View Full Version : Painted Find, Redux
Back on 20 January I posted a note as a newbie (which I certainly am) and asking for information and advice on a 1890 rifle I had recently acquired.. The weapon (SN 75384)was in the grab rack of a local gun store and not destined to go anywhere fast -- rhe previous owner had painted the old gal's stock orange, the metal black enamel, and had browned the barrel. The bore was frosty, however. Bozo the Clown would have been proud of it. Still, it showed promise.
The stock stripped easily and came back with just a few coats of raw linseed oil. The metal was as easily worked, and I came out with a beauty. Rick the Librarian posted pix of one of his rifles and asked for before and after shots of mine. I couldn't comply. One of my cameras had gone missing and the other doesn't work. The attached is from a borrwed camera I never really got the hang of. Please accept my apologies for being so tardy in responding and f;r the poor quality of the pix.
Now, another request for help: The previous owner painted (over the inspection stamp and firing proof with white paint, apparently with the intent of "enhancing" the stamps. I taped over them when I was working on the rest of the stock, not wanting to lose them entirely. What should I do? What would be the value ;of the piece with and without the stamps? Please advise
Well, if you are a patient soul, you could do this:
Take a sturdy needle, and put a dowel handle on it, leaving plenty of metal exposed so it has some "spring". Get a strong magnifying glass, some FINE steel wool, an old toothbrush, and some turpentine. Fasten the stock, somehow, in front of a comfortable chair, with GOOD lighting, and go to work! Wear eye protection!!
DON'T RUSH IT!!!
BTW, looks GREAT so far.
You did good! Was the stock **really** orange? The rifle is low enough number, it could have been in Cuba. Or it might have gone to China or the Philippines. Who knows?
I hope you will love this baby by taking it out and shooting it once in a while.
As Dick says, GO SLOW! TAKE YOUR TIME! Oh, and make sure the work area is well ventilated! Don't saturate the area with the turp, that and the toothbrush (a good one, not worn out) will probably get most of the crud out for you. EYE PROTECTION!
Nothing like a little TLC.
Just use paint remover on it, no reason to have taped over it to began with. Speaking for myself only, I would not do the needle/pick thing. First time you slip with it you will have a nice scratch in area around stamping and no matter how careful I would end up with it looking like it was 'picked out'. This is from personal experience with a Mauser military.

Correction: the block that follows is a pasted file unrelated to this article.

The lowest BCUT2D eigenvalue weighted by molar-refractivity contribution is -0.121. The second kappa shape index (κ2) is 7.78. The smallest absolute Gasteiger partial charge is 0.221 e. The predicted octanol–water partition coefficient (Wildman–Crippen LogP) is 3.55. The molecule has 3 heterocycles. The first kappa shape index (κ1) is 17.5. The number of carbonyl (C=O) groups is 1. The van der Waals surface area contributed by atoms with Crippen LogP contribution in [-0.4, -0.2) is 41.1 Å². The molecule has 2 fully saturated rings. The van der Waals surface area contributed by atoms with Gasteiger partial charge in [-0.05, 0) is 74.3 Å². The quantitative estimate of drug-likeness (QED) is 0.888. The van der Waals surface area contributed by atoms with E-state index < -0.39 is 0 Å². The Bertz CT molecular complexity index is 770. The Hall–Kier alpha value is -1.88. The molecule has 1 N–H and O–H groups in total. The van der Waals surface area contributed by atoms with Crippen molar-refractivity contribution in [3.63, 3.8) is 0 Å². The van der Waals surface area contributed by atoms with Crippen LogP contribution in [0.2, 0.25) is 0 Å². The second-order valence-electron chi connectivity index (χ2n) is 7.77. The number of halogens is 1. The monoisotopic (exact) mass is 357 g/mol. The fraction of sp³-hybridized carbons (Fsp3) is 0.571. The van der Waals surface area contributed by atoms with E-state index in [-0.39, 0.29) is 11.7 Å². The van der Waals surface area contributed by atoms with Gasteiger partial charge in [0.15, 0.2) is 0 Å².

Much thanks to all who responded. I'm not sure how to do the pick-needle job. Jon Norstag: someone attempted to match the colors of the handguard and stock in favor of the handguard (much redder). It came out more orange than red.
Rick the Librarian
I used Jasco paint stripper on a couple of stocks I did and the results were excellent. The inspection stamp was preserved, as was the stock. Takes a little bit of elbow grease but it gets the job done.
The needle is but one tool in the arsenal. A lot depends on what kind of paint is involved, how much there is, and how well it is adhering. I never intended to imply that it was to be used with enough force to make a scratch. I do not care for paint remover, expecially when applied to a small spot only.
Rick the Librarian
Dick, if you are referring to my Jasco comment, I would normally agree. However, Jasco has always worked for me. It is relatively gentle and doesn't disturb the wood or markings. I admit I haven't used it just for detail work, like the inspection stamp. It also worked like a charm on some very old, dried masking tape on a stock I had.
The Krags had a unique finish which is hard to duplicate. I'd be averse to using chemicals.
I bought a musket a long time ago. It was painted pretty thoroughly but the paint had dried and was flaky. I just used wooden tooth picks to remove it. Strangely effective that was. Given the small area of paint on that rifle I'd give it a try.
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